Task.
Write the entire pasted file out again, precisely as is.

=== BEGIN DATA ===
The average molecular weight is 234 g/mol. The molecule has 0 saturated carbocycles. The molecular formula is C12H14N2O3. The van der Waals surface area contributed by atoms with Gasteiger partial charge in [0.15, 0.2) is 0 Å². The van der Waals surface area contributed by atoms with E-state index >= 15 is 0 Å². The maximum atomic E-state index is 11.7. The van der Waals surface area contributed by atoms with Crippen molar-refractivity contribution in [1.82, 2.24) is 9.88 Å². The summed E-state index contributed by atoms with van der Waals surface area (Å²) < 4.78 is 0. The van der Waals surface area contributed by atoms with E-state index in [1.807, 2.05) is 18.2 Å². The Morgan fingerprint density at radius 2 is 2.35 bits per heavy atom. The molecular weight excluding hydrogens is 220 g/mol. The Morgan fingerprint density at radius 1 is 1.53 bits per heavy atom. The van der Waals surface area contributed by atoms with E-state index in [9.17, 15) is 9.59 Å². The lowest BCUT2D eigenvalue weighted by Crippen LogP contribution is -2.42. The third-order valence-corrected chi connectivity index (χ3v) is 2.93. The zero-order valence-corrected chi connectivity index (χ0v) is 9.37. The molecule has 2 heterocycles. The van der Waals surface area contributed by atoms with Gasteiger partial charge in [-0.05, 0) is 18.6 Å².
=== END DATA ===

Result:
The average molecular weight is 234 g/mol. The molecule has 0 saturated carbocycles. The molecular formula is C12H14N2O3. The van der Waals surface area contributed by atoms with Gasteiger partial charge in [0.15, 0.2) is 0 Å². The van der Waals surface area contributed by atoms with E-state index >= 15 is 0 Å². The maximum atomic E-state index is 11.7. The van der Waals surface area contributed by atoms with Crippen molar-refractivity contribution in [1.82, 2.24) is 9.88 Å². The summed E-state index contributed by atoms with van der Waals surface area (Å²) < 4.78 is 0. The van der Waals surface area contributed by atoms with E-state index in [1.807, 2.05) is 18.2 Å². The Morgan fingerprint density at radius 2 is 2.35 bits per heavy atom. The molecular weight excluding hydrogens is 220 g/mol. The Morgan fingerprint density at radius 1 is 1.53 bits per heavy atom. The van der Waals surface area contributed by atoms with E-state index in [9.17, 15) is 9.59 Å². The lowest BCUT2D eigenvalue weighted by Crippen LogP contribution is -2.42. The third-order valence-corrected chi connectivity index (χ3v) is 2.93. The zero-order valence-corrected chi connectivity index (χ0v) is 9.37. The molecule has 2 heterocycles. The van der Waals surface area contributed by atoms with Gasteiger partial charge in [-0.05, 0) is 18.6 Å².